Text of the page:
It is true, Marx states the value of a commodity expresses the labor time socially necessary for its production. And, it is true to state there is an equalization of the rate of profit. But, to imagine these two laws sit together tanning themselves under a bright Caribbean sun, in loving embrace is a fantasy. They are antagonistic forces, each seeking to overthrow the other, and engaged in a life or death struggle within Marx’s theory. Marx declares, the law of the average rate of profit must win out, and thus destroy itself along with the law of value. Social labor in the form of capital, wins out over the market, only to destroy the very premise of its own existence.

What practical bearing does this have on the struggle today?

The practical bearing is that it makes the rift between Marxism and anarchism moot. If, my reasoning here can stand up to challenge, almost all labor time in our society is unnecessary. But, the entire difference between Marx and Bakunin consisted of the necessity for labor owing to the relatively low development of the capitalist mode of production in the late 19th Century and does not apply to us today. Marx’s criticism of the Gotha program was all about necessary labor time, as well. However, if, as gold measure of GDP suggests, at present almost all labor time expended in our society is superfluous, the higher stage of communism is immediately or almost immediately attainable. Which, itself implies the state can be done away with in its entirety. The state is, and has always been, nothing more than the necessity for labor imposed by one section of society on another. Even the proletarian dictatorship is nothing more than making necessary labor a compulsory requirement for everyone in society — including the former owners of property.

If labor at this point is almost entirely superfluous, so is compulsory labor for any and all.

For this reason, it is obvious why creating work has become the over-riding preoccupation of the fascist state. Without more hours of labor in ever increasing quantities, the entire edifice of class society must collapse. Without fascist state economic policy to “promote job growth”, the state itself cannot exist. In the final analysis, directly or indirectly, the growth of the state is the only means to keep capitalism alive. The fight against the state, on the one hand, and the fight against capital, on the other, comes down to the fight against overwork. It comes down to freeing society forever from the burden of labor, and the stultifying impact of being treated as draft animals.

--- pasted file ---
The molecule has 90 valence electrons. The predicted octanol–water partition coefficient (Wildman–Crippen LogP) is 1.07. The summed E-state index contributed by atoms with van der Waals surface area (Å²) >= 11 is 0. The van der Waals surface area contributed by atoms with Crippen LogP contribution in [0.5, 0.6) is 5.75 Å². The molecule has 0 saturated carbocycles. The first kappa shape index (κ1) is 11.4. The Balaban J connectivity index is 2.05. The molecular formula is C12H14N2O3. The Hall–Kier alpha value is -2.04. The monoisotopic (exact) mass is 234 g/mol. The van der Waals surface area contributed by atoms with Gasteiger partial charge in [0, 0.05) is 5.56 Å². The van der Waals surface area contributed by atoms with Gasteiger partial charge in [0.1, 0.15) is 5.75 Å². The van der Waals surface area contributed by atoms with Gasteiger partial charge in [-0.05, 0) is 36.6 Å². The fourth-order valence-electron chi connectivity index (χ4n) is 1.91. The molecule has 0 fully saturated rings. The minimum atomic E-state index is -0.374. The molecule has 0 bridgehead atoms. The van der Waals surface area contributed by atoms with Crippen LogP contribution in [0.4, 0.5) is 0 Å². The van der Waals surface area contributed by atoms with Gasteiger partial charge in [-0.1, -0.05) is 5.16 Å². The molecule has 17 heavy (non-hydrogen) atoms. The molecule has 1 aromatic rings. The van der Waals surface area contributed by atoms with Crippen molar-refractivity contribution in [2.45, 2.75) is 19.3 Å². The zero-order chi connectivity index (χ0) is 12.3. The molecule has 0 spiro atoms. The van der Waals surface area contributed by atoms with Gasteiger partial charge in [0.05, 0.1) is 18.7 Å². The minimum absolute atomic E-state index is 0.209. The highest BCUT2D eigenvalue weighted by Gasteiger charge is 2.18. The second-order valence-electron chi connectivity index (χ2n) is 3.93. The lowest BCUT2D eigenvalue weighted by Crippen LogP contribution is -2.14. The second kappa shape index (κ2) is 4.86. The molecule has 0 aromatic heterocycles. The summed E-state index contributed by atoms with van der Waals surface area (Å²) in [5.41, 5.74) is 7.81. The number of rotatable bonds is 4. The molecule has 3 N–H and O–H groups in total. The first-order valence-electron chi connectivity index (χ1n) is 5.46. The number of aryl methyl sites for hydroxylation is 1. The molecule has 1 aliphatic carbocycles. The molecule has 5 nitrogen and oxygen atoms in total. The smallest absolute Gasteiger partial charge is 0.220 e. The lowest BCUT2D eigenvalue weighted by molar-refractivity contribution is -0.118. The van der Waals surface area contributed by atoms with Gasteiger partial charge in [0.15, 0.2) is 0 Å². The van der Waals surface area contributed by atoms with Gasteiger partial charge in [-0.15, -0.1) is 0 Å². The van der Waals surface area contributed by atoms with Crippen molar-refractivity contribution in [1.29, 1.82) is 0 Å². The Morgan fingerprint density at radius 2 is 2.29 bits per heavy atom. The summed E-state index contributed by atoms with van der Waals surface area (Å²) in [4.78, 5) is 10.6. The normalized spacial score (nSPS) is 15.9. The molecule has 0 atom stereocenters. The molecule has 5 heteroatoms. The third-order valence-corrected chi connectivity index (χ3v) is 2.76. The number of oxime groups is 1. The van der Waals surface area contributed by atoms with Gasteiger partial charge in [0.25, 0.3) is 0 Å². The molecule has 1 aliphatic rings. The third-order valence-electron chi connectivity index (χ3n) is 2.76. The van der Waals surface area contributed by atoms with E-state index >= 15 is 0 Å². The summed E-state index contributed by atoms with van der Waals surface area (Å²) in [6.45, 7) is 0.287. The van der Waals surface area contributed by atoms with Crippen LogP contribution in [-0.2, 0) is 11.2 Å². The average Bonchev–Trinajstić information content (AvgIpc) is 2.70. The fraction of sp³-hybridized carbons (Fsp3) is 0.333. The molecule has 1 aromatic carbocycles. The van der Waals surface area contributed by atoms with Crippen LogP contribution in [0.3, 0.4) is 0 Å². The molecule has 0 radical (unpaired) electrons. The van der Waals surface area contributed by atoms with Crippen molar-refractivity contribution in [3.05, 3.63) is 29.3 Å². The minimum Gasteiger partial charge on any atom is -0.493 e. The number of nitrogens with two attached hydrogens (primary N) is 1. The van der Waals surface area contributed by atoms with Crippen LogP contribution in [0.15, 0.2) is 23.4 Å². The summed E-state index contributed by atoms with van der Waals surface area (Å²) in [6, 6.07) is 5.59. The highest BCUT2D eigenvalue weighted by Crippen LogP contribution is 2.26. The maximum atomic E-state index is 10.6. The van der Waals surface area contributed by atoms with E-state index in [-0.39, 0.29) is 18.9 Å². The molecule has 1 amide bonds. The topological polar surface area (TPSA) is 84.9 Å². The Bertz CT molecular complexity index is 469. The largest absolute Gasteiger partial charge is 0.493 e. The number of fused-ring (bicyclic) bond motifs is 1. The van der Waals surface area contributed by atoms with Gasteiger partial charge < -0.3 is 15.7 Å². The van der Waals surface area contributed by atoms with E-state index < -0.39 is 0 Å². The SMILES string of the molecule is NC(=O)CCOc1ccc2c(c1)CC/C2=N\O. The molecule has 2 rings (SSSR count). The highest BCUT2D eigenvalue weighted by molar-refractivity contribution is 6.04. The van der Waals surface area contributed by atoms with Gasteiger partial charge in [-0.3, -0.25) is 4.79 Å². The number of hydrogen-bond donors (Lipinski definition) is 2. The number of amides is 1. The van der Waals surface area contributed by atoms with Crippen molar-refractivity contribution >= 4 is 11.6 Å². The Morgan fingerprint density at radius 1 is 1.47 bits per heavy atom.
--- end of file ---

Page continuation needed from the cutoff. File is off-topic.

Superfluous labor time is the expenditure of human labor that does not create value; that does not, directly or indirectly, satisfies human needs. Unnecessary labor neither produces things that satisfy real human needs or the things necessary to produce those things. We can, as an example, point to military expenditures, subsidies for agribusiness (to be really concrete). But, superfluous labor is far more nuanced than just these gross and obvious examples: the entire state apparatus — more than 50% of GDP — falls in this category. As does the entire financial industry.

My list cannot be exhaustive, since the point is that what is necessary must be decided in association by the members of society together. And this association has an incentive to minimize necessary labor to its smallest amount since absolute freedom only begins where necessary labor time ends.

In association, there is altogether different incentives with regards to hours of labor: instead of finding work to do, people have incentive to minimize labor. A communist political program, I think, would call for an immediate reduction of hours of work by some definite amount — say, 20 percent — and would encourage people to figure out what expenditures of labor time beyond this are also not necessary, in order to further reduce hours. Because the incentive of society is to end all necessary labor and enjoy free time to pursue whatever interest we want.

Unlike bourgeois politicians, communists can genuinely run on a platform of really smaller government and mean it. Communists are the only politicians who can really get elected promising a government that does less, and spends less — and can actually realize this promise in practice. This turns the entire debate on government spending and deficits on its head in a way that is unexpected by the two fascist parties. Moreover, it is a demand that cannot be duplicated or co-opted by bourgeois politicians in either party.

Now, if you cannot make a communist program out of that, and appeal to the mass of society, you just don’t deserve to call yourself a communist. Anarchists and Marxists can continue playing their silly little sectarian games with each other, or they can actually accomplish something. If you are not focused on getting rid of the state, capital and wage labor, you might as well shut the fuck up, stop writing your useless books, and get the fuck out of the way.

Because, frankly, you’re just using up precious oxygen.